I wrote this two months ago when it was still raining and then I forgot about it. Found it hanging around in my folders yesterday, fixed it up a little. Here you go, don't laugh at me okok. :X

title SUNSHINE for me today
pair Kyoko/Haru, a little 8018
rated pg-15
warnings for GIANT BLOCKS OF TEXT, also nothing i write ever makes sense
summary She is another step closer to the earth.
notes egad 1500 words. bit of a gakuen AU, but could be interpreted as future!fic. first khr fic ever?

sunshine for me today

...And then my heart with pleasure fills, and dances with the daffodils.

It was a little pocket in the park and it only occurred between different bars of daylight, and memories of it slipped into gap junctions and stayed there until they melted. It was a place where you could run laps in your head, jockey ten-second splits across time and space. In the northeast corner you could see wild grass and chrysanthemums and hear thoughts and enunciate clearly without any trouble and in the opposite corner there were poppies and tiger lilies and blurry images, so that when the sun shone down in a particular position it would glow a compelling red, heartfelt and halfway-apologetic and intoxicating to the point of heartache, like you were looking at true love from the bottom of a wine bottle. And then when the campanile thirty degrees from the east was coated from the bottom-up with spots and shimmers and a laugh, there it was. Eight petals peeled away from the sunshine, iridescent and slightly fractured and so impossibly brightthat you knew it was completely intangible in any other light. Upon closer examination, the pattern resembled the polar graph of cosine 4θ, eight petals in full bloom and there was nothing more beautiful in the world for her, not even Matsumoto Jun.

("What's she doing there, mom?"

"She's reading, see? She's got a book. Oh gosh, is that Steinbeck? In English, too. What a brave girl. If only you could read half as well, Ryoma, then we wouldn't be having this discussion."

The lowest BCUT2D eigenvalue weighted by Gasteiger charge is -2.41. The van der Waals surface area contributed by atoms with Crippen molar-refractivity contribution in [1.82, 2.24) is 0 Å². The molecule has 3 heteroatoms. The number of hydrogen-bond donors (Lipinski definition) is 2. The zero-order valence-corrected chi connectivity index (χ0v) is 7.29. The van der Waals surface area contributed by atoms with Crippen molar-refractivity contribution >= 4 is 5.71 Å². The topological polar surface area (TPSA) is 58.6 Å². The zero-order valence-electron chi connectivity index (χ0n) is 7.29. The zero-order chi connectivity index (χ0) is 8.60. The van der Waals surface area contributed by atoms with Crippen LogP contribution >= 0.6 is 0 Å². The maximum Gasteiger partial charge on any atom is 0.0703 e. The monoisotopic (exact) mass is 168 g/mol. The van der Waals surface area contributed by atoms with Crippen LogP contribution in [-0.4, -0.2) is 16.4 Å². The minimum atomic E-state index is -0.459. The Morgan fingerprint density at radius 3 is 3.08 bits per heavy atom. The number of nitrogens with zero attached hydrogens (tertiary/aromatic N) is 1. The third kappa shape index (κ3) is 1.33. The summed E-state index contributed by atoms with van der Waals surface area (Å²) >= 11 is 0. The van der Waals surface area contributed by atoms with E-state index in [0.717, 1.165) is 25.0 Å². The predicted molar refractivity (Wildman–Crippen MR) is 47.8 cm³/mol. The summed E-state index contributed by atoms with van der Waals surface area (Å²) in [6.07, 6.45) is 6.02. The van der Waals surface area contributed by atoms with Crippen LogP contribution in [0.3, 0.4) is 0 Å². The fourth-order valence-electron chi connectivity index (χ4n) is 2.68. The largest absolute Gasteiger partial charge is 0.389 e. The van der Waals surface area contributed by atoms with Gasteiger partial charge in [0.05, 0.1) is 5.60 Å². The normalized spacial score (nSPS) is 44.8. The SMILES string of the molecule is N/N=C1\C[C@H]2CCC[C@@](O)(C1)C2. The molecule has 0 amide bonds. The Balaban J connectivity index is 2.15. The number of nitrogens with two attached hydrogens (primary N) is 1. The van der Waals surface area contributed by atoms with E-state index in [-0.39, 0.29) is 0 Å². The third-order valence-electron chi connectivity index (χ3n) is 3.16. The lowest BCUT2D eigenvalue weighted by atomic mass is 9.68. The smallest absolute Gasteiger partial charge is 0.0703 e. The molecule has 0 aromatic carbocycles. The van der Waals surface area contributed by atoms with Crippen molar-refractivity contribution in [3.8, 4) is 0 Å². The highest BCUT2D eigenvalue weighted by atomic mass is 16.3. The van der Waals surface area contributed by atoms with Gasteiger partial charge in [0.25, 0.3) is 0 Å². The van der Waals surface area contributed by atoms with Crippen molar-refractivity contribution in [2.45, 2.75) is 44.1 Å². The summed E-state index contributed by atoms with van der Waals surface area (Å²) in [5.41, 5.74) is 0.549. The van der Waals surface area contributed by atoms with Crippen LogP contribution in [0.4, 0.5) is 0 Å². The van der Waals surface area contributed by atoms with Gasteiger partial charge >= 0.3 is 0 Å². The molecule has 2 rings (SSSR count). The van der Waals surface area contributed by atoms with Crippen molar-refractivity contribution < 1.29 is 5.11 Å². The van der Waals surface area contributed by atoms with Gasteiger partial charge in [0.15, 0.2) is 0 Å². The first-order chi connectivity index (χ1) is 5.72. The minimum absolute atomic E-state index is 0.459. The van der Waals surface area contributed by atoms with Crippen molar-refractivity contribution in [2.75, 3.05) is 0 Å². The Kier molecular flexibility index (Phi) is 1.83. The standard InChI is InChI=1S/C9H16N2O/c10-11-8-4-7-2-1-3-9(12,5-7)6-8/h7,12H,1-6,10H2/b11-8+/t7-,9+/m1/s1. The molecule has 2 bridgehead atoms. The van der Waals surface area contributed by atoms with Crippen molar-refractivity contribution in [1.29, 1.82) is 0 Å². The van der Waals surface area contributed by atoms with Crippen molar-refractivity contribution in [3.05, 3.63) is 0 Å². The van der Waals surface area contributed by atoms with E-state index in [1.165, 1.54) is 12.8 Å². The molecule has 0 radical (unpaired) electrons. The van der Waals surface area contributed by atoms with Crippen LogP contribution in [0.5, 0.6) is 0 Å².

"Maybe I should send you back to America. Go and play tennis with your father, then. And then you'll attend Princeton with a sports scholarship."


At one point she had thought about taking Tsuna-kun there. She did remember telling him about it once, in their last year of junior high and on the day before she had decided to cut her hair and purchase a pin-up magazine with Arashi on the color spread, she did remember telling him about it once and he had bobbed his head up and down and smiled at her before turning around and talking to Gokudera-kun and she kind of knew then that he hadn't really considered it and wouldn't have believed it and didn't have any reason to and of course she didn't want it to seem like it bothered her all that much, so then it didn't and the point slipped its contact by a few millimeters. Or meters. She was terrible at estimation.

It was her special corner in the middle of the city, and she read books and did her calculus homework there sometimes when the weather was nice. It was a relaxing atmosphere and when it was close to raining she might listen to cheesy pop music on her iPod while lying halfway in the grass and halfway in the flowers; it was a relief, she enjoyed it, waited for it, rolled around in it, and at this point her knees would start feeling weak and her eyelids would flutter a little more and she would think: how fucking ironic is this.

Halfway in the sunlight, her heart would break.

"Take me there next time," Tsuna said, and Haru never did.


Three years later, this is what she forgets: the sun, the laughter, three days of feeling like she was worth something more than what Bianchi had given her credit for and three nights of rainfall and knocking her head against wood to see if it was hollow and a dramatic reading of Steinbeck, grimy furniture and land turtles intact. It was quite practical, because there was also a lot of dust in the air. And now it was a good feeling. And now she was a good girl and she didn't crave praise like before. She was in a good high school, fairly elite, on a track to success. Yamamoto-kun went to a nearby high school, and so did Hibari-kun; they stuck to each other in an odd way that simultaneously revolted and appealed to her, and sometimes she walked over to their district in the afternoon and shared her lunch with Yamamoto and the high school baseball team. Yamamoto's buchou was nice to her and she let his hands wander up her skirt when it was raining. And then after the first year living in her mother's house she moved across town and lived by herself and took the shinkansen to school and she was far away from her friends, but it was worth it, because she was receiving an education that would ultimately get her into Keio.